Who Discovered Typhoid Vaccine?
Typhoid vaccine, which gives immunity against typhoid fever, was discovered by Sir Almroth Wright (1861-1947), a British scientist specializing in the study of bacilli, the tiny organisms that cause disease. He was following up the work of Louis Pasteur (1822-95), the great French chemist.
Pasteur built up people’s resistance to diseases by the injection into their blood of vaccines, or collections of weakened germs, thus encouraging the production in the body of the germs’ natural enemies. Wright discovered that dead bacilli could also be used for vaccines, so eliminating the risk of the inoculation producing the disease in a virulent form.
As Professor of Experimental Pathology in the University of London, he was especially interested in the problems of typhoid fever, a contagious disease caused by contaminated food or water. The first effective vaccine for typhoid was introduced for military use in 1896. This made a significant improvement to the health of soldiers at war, who were more likely to be killed by typhoid than in combat at that time. This vaccine was further developed over the following years in London.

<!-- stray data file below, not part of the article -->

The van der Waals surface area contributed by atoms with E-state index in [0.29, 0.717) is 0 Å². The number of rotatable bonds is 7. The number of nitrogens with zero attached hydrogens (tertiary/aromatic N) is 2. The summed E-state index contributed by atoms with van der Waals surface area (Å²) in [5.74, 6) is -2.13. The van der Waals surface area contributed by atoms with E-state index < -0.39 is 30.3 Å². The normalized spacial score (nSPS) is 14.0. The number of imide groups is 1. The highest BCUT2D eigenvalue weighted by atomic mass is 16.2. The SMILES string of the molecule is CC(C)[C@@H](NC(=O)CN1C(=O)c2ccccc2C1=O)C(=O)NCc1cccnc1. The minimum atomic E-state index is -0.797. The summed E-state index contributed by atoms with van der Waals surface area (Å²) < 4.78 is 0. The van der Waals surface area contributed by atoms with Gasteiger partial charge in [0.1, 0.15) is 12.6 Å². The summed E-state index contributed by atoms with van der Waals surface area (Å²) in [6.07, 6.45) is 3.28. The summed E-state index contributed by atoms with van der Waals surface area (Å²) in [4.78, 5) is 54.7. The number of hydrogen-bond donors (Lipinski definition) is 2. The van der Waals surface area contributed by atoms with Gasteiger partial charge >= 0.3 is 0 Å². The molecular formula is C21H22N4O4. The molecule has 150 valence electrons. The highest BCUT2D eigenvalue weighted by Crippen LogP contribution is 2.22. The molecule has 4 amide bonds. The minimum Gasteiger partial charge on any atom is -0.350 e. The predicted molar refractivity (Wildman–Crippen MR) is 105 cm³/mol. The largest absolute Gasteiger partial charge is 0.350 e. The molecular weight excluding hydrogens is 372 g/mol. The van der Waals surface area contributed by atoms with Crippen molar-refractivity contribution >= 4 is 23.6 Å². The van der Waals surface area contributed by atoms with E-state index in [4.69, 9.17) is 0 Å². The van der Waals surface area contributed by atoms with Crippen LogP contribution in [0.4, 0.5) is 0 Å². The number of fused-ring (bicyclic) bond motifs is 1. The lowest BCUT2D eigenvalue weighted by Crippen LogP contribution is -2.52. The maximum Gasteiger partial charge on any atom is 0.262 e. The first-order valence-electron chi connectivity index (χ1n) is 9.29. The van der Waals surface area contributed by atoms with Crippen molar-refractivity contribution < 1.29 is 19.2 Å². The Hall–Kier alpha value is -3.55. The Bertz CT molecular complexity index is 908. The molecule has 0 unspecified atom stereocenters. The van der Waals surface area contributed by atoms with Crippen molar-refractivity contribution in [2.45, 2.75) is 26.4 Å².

In the Crimean War more deaths had been caused among British troops by this disease than by enemy action. After trying out his vaccines on himself and fellow surgeons, Wright in 1896 initiated anti typhoid inoculation by injection with a vaccine composed of killed cultures of the typhoid germ, Bacillus typhosus. At the start of the South African War (1899-1902) Wright wanted all British troops to be inoculated. But bitter opposition from influential persons prevented more than 4 percent being treated. As a result there were 50,000 typhoid cases, 9,000 of them fatal.
An Anti-Typhoid Commission was set up, and its report in 1913 led to the official adoption of anti-typhoid inoculation by the British Army. Later came the introduction of a vaccine known as T.A.B., which gave combined immunity against typhoid and the related strains of paratyphoid A and paratyphoid B.
Throughout the 20th century, the incidence of typhoid fever steadily declined, which was due to the introduction of vaccinations and improvements in public sanitation and hygiene. In particular, the chlorination of drinking water made a significant impact on the number of individuals affected by the disease. Today, typhoid fever is considered a rare condition among developed countries, with an incidence rate of approximately five cases per million per year.